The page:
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2014 Gallery

Southern Homestead

by: Georgia Jones, Shreveport, Louisiana

Life is like time, precious and quick; every second is an OPPORTUNITY to make a difference in the world.

quote by: Michael A., 6th Grade, Sarasota Middle School - Sarasota, Florida
Teacher: Moya Hanaway & Doug Abel

Artist Statement

Mrs. Jones is legally blind. She still has some sight and attended the Louisiana Association for the Blind’s Low Vision Rehabilitation Center school where job skills and adjustment to blindness is taught. As she learned independent living skills, how to navigate the world with a cane, and how to use talking computer programs, she also took advantage of the opportunity to take art classes.

This was Mrs. Jones’ first opportunity to create art. She responded to the creative process like a sponge soaking up every bit of moisture available to her. The creative process allowed a new and vibrant way for her to communicate her gentle quiet spirit and deep emotions for life. Life has not been easy with sickle-cell disease and the challenges it gives can be tough. Add to that the inability to work and the loss of your eyesight which requires great courage to keep trying. Mrs. Jones is one of those courageous people who make the most out of life despite difficulties.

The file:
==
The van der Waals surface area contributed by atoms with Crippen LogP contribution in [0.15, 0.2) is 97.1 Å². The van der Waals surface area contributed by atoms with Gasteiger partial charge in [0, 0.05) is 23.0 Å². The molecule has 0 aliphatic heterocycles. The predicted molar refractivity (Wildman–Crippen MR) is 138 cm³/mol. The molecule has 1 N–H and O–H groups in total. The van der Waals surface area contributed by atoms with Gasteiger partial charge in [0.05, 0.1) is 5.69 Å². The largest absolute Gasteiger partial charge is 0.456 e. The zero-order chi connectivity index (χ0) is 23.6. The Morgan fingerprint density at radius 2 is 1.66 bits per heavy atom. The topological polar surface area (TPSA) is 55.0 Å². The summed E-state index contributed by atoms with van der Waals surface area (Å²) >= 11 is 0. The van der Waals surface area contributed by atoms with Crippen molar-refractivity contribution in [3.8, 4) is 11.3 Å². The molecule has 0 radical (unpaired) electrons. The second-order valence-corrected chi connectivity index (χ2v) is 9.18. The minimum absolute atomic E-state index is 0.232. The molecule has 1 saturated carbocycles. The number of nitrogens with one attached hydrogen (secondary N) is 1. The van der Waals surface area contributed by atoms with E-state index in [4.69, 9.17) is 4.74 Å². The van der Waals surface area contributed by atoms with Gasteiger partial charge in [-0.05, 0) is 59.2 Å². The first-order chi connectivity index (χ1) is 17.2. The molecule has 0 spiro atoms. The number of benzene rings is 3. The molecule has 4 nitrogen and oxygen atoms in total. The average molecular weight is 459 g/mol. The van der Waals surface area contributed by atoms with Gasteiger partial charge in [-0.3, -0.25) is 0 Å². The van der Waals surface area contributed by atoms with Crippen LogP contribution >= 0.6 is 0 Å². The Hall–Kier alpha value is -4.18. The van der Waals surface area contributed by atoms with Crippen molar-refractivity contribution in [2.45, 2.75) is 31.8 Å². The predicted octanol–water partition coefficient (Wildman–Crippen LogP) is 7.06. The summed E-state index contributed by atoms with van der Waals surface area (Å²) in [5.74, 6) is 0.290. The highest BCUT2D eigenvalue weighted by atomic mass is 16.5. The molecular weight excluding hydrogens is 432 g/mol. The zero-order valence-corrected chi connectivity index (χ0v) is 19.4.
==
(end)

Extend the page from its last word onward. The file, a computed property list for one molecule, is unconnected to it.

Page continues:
Southern Homestead is a mixed medium composition that evolved as Mrs. Jones learned to use the materials and added elements to her composition.

All decisions were made by Mrs. Jones during the creation of this piece. Its evolution from the beginning with the chickens as the first elements became quite exciting as she decided on what else she wanted in her composition. Her instructor would ask her what else she would like in her composition. The instructor’s help was limited to scale suggestions, finding an image she requested, and helping to cut out the element when it was too small for her to handle. But the whole glorious idea, layout, elements and beautiful result are due to her love and focus on creating art. Such diversity can be under great pressure, but that tension keeps our eyes focused so we can see the picture, which is more enriched.


Jeffrey & Barbara McCurdy